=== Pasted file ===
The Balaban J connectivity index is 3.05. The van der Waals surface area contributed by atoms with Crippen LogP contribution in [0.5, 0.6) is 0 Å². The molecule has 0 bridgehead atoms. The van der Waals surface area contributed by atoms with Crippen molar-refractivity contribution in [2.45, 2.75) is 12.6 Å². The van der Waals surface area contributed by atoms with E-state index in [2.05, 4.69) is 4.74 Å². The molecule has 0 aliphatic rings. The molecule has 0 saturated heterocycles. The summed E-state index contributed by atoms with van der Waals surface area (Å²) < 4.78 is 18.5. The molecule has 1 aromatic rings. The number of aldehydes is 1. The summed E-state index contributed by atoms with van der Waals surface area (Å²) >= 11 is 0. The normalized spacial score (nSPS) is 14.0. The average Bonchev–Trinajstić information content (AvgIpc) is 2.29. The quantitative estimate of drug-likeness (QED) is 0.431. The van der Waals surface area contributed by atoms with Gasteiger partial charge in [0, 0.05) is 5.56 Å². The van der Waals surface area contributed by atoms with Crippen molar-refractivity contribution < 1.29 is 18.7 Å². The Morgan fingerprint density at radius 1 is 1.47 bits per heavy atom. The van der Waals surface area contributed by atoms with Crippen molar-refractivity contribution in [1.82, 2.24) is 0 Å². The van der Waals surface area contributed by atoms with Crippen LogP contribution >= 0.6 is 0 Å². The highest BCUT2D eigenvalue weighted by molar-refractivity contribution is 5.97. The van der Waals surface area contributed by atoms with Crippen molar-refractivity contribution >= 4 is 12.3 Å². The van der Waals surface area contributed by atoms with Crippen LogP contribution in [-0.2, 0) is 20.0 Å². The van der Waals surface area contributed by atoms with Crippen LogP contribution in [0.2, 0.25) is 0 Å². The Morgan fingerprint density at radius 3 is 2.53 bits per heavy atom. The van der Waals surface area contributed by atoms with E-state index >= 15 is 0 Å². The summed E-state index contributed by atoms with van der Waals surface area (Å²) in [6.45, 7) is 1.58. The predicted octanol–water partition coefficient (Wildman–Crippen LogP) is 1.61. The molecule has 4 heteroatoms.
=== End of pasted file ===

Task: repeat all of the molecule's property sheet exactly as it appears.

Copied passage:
The Balaban J connectivity index is 3.05. The van der Waals surface area contributed by atoms with Crippen LogP contribution in [0.5, 0.6) is 0 Å². The molecule has 0 bridgehead atoms. The van der Waals surface area contributed by atoms with Crippen molar-refractivity contribution in [2.45, 2.75) is 12.6 Å². The van der Waals surface area contributed by atoms with E-state index in [2.05, 4.69) is 4.74 Å². The molecule has 0 aliphatic rings. The molecule has 0 saturated heterocycles. The summed E-state index contributed by atoms with van der Waals surface area (Å²) < 4.78 is 18.5. The molecule has 1 aromatic rings. The number of aldehydes is 1. The summed E-state index contributed by atoms with van der Waals surface area (Å²) >= 11 is 0. The normalized spacial score (nSPS) is 14.0. The average Bonchev–Trinajstić information content (AvgIpc) is 2.29. The quantitative estimate of drug-likeness (QED) is 0.431. The van der Waals surface area contributed by atoms with Gasteiger partial charge in [0, 0.05) is 5.56 Å². The van der Waals surface area contributed by atoms with Crippen molar-refractivity contribution < 1.29 is 18.7 Å². The Morgan fingerprint density at radius 1 is 1.47 bits per heavy atom. The van der Waals surface area contributed by atoms with Crippen molar-refractivity contribution in [1.82, 2.24) is 0 Å². The van der Waals surface area contributed by atoms with Crippen LogP contribution >= 0.6 is 0 Å². The highest BCUT2D eigenvalue weighted by molar-refractivity contribution is 5.97. The van der Waals surface area contributed by atoms with Crippen molar-refractivity contribution >= 4 is 12.3 Å². The van der Waals surface area contributed by atoms with Crippen LogP contribution in [-0.2, 0) is 20.0 Å². The van der Waals surface area contributed by atoms with Crippen LogP contribution in [0.2, 0.25) is 0 Å². The Morgan fingerprint density at radius 3 is 2.53 bits per heavy atom. The van der Waals surface area contributed by atoms with E-state index >= 15 is 0 Å². The summed E-state index contributed by atoms with van der Waals surface area (Å²) in [6.45, 7) is 1.58. The predicted octanol–water partition coefficient (Wildman–Crippen LogP) is 1.61. The molecule has 4 heteroatoms.